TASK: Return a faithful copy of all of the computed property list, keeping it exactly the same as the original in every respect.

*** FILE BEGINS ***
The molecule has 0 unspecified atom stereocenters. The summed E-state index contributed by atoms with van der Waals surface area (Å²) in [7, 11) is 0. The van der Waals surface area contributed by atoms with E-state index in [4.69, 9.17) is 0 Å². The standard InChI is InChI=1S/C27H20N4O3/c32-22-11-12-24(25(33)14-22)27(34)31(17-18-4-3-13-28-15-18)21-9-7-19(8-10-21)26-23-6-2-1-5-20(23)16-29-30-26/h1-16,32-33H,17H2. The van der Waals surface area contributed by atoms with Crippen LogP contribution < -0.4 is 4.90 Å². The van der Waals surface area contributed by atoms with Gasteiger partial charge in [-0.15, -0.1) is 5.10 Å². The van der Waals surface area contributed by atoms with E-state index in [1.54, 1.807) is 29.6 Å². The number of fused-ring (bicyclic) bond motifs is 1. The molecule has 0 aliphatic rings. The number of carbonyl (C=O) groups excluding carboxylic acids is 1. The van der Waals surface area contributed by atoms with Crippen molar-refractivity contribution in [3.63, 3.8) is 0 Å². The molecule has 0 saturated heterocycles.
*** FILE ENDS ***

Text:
The molecule has 0 unspecified atom stereocenters. The summed E-state index contributed by atoms with van der Waals surface area (Å²) in [7, 11) is 0. The van der Waals surface area contributed by atoms with E-state index in [4.69, 9.17) is 0 Å². The standard InChI is InChI=1S/C27H20N4O3/c32-22-11-12-24(25(33)14-22)27(34)31(17-18-4-3-13-28-15-18)21-9-7-19(8-10-21)26-23-6-2-1-5-20(23)16-29-30-26/h1-16,32-33H,17H2. The van der Waals surface area contributed by atoms with Crippen LogP contribution < -0.4 is 4.90 Å². The van der Waals surface area contributed by atoms with Gasteiger partial charge in [-0.15, -0.1) is 5.10 Å². The van der Waals surface area contributed by atoms with E-state index in [1.54, 1.807) is 29.6 Å². The number of fused-ring (bicyclic) bond motifs is 1. The molecule has 0 aliphatic rings. The number of carbonyl (C=O) groups excluding carboxylic acids is 1. The van der Waals surface area contributed by atoms with Crippen molar-refractivity contribution in [3.63, 3.8) is 0 Å². The molecule has 0 saturated heterocycles.